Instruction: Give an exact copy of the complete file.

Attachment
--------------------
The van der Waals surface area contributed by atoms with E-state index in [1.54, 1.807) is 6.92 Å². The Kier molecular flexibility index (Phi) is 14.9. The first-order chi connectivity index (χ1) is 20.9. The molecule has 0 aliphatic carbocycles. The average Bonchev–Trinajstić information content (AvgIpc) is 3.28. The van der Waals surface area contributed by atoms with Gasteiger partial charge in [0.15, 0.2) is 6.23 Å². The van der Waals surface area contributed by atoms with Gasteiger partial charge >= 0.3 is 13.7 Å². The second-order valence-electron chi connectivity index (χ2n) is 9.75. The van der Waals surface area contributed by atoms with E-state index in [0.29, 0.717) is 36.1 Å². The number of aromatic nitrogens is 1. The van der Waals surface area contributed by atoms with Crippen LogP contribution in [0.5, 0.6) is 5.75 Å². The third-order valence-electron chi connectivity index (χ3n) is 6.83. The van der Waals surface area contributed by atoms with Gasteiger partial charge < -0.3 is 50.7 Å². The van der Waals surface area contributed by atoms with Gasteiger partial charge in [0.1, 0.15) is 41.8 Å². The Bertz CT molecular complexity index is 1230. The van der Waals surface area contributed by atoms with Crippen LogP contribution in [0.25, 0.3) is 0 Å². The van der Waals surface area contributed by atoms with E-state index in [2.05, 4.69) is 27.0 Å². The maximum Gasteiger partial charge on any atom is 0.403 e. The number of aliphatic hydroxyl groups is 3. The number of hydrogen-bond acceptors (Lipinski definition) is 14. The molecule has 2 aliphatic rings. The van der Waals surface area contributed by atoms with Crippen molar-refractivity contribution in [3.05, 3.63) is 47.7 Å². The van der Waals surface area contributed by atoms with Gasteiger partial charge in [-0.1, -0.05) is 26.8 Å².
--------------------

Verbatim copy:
The van der Waals surface area contributed by atoms with E-state index in [1.54, 1.807) is 6.92 Å². The Kier molecular flexibility index (Phi) is 14.9. The first-order chi connectivity index (χ1) is 20.9. The molecule has 0 aliphatic carbocycles. The average Bonchev–Trinajstić information content (AvgIpc) is 3.28. The van der Waals surface area contributed by atoms with Gasteiger partial charge in [0.15, 0.2) is 6.23 Å². The van der Waals surface area contributed by atoms with Gasteiger partial charge >= 0.3 is 13.7 Å². The second-order valence-electron chi connectivity index (χ2n) is 9.75. The van der Waals surface area contributed by atoms with E-state index in [0.29, 0.717) is 36.1 Å². The number of aromatic nitrogens is 1. The van der Waals surface area contributed by atoms with Crippen LogP contribution in [0.5, 0.6) is 5.75 Å². The third-order valence-electron chi connectivity index (χ3n) is 6.83. The van der Waals surface area contributed by atoms with Gasteiger partial charge < -0.3 is 50.7 Å². The van der Waals surface area contributed by atoms with Gasteiger partial charge in [0.1, 0.15) is 41.8 Å². The Bertz CT molecular complexity index is 1230. The van der Waals surface area contributed by atoms with Crippen LogP contribution in [0.25, 0.3) is 0 Å². The van der Waals surface area contributed by atoms with E-state index in [2.05, 4.69) is 27.0 Å². The maximum Gasteiger partial charge on any atom is 0.403 e. The number of aliphatic hydroxyl groups is 3. The number of hydrogen-bond acceptors (Lipinski definition) is 14. The molecule has 2 aliphatic rings. The van der Waals surface area contributed by atoms with Crippen molar-refractivity contribution in [3.05, 3.63) is 47.7 Å². The van der Waals surface area contributed by atoms with Gasteiger partial charge in [-0.1, -0.05) is 26.8 Å².